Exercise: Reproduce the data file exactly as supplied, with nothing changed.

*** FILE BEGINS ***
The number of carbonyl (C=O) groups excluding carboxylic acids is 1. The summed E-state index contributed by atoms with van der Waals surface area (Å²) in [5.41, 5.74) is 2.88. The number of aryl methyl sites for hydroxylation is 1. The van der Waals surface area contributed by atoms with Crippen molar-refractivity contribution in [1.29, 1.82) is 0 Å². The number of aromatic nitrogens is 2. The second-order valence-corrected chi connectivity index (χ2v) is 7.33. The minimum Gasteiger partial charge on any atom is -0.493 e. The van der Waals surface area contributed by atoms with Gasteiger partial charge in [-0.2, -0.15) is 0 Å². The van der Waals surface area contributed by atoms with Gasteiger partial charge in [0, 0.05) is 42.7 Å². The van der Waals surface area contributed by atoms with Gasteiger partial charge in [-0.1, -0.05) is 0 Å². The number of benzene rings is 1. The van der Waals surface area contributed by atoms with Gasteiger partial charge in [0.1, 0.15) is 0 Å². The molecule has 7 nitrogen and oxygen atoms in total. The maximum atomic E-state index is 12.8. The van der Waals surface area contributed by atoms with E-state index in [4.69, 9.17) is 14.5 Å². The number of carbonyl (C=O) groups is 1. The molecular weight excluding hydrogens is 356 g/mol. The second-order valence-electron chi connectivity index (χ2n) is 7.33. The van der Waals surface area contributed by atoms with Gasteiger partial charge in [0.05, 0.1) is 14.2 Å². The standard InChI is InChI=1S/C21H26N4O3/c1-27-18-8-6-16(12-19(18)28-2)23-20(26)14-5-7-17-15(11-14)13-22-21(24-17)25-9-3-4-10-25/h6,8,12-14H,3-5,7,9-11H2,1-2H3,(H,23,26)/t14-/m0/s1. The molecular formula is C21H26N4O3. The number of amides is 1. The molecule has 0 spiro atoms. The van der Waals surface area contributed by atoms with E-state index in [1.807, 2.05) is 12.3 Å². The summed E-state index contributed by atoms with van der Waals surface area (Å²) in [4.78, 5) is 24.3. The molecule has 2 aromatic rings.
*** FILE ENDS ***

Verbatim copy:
The number of carbonyl (C=O) groups excluding carboxylic acids is 1. The summed E-state index contributed by atoms with van der Waals surface area (Å²) in [5.41, 5.74) is 2.88. The number of aryl methyl sites for hydroxylation is 1. The van der Waals surface area contributed by atoms with Crippen molar-refractivity contribution in [1.29, 1.82) is 0 Å². The number of aromatic nitrogens is 2. The second-order valence-corrected chi connectivity index (χ2v) is 7.33. The minimum Gasteiger partial charge on any atom is -0.493 e. The van der Waals surface area contributed by atoms with Gasteiger partial charge in [-0.2, -0.15) is 0 Å². The van der Waals surface area contributed by atoms with Gasteiger partial charge in [0, 0.05) is 42.7 Å². The van der Waals surface area contributed by atoms with Gasteiger partial charge in [-0.1, -0.05) is 0 Å². The number of benzene rings is 1. The van der Waals surface area contributed by atoms with Gasteiger partial charge in [0.1, 0.15) is 0 Å². The molecule has 7 nitrogen and oxygen atoms in total. The maximum atomic E-state index is 12.8. The van der Waals surface area contributed by atoms with E-state index in [4.69, 9.17) is 14.5 Å². The number of carbonyl (C=O) groups is 1. The molecular weight excluding hydrogens is 356 g/mol. The second-order valence-electron chi connectivity index (χ2n) is 7.33. The van der Waals surface area contributed by atoms with Gasteiger partial charge in [0.05, 0.1) is 14.2 Å². The standard InChI is InChI=1S/C21H26N4O3/c1-27-18-8-6-16(12-19(18)28-2)23-20(26)14-5-7-17-15(11-14)13-22-21(24-17)25-9-3-4-10-25/h6,8,12-14H,3-5,7,9-11H2,1-2H3,(H,23,26)/t14-/m0/s1. The molecular formula is C21H26N4O3. The number of amides is 1. The molecule has 0 spiro atoms. The van der Waals surface area contributed by atoms with E-state index in [1.807, 2.05) is 12.3 Å². The summed E-state index contributed by atoms with van der Waals surface area (Å²) in [4.78, 5) is 24.3. The molecule has 2 aromatic rings.